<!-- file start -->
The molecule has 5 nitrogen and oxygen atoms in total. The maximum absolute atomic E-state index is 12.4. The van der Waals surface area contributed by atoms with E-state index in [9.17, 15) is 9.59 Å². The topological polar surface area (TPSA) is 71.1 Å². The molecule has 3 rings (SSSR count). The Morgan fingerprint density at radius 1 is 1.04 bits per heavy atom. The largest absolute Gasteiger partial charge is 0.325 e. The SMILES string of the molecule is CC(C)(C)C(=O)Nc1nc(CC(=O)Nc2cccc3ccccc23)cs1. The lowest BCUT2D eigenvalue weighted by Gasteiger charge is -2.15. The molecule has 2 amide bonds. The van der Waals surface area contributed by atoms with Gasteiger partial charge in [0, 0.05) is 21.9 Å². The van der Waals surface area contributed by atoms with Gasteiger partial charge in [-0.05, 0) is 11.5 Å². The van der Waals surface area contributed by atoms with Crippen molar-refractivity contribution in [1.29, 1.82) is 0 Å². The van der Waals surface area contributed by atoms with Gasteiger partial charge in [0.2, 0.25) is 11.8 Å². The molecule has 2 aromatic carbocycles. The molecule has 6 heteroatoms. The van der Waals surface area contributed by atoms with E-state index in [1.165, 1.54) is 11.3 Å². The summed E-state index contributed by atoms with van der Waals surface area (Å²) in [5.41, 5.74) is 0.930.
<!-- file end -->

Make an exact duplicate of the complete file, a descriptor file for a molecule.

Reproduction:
The molecule has 5 nitrogen and oxygen atoms in total. The maximum absolute atomic E-state index is 12.4. The van der Waals surface area contributed by atoms with E-state index in [9.17, 15) is 9.59 Å². The topological polar surface area (TPSA) is 71.1 Å². The molecule has 3 rings (SSSR count). The Morgan fingerprint density at radius 1 is 1.04 bits per heavy atom. The largest absolute Gasteiger partial charge is 0.325 e. The SMILES string of the molecule is CC(C)(C)C(=O)Nc1nc(CC(=O)Nc2cccc3ccccc23)cs1. The lowest BCUT2D eigenvalue weighted by Gasteiger charge is -2.15. The molecule has 2 amide bonds. The van der Waals surface area contributed by atoms with Gasteiger partial charge in [0, 0.05) is 21.9 Å². The van der Waals surface area contributed by atoms with Gasteiger partial charge in [-0.05, 0) is 11.5 Å². The van der Waals surface area contributed by atoms with Crippen molar-refractivity contribution in [1.29, 1.82) is 0 Å². The van der Waals surface area contributed by atoms with Gasteiger partial charge in [0.2, 0.25) is 11.8 Å². The molecule has 2 aromatic carbocycles. The molecule has 6 heteroatoms. The van der Waals surface area contributed by atoms with E-state index in [1.165, 1.54) is 11.3 Å². The summed E-state index contributed by atoms with van der Waals surface area (Å²) in [5.41, 5.74) is 0.930.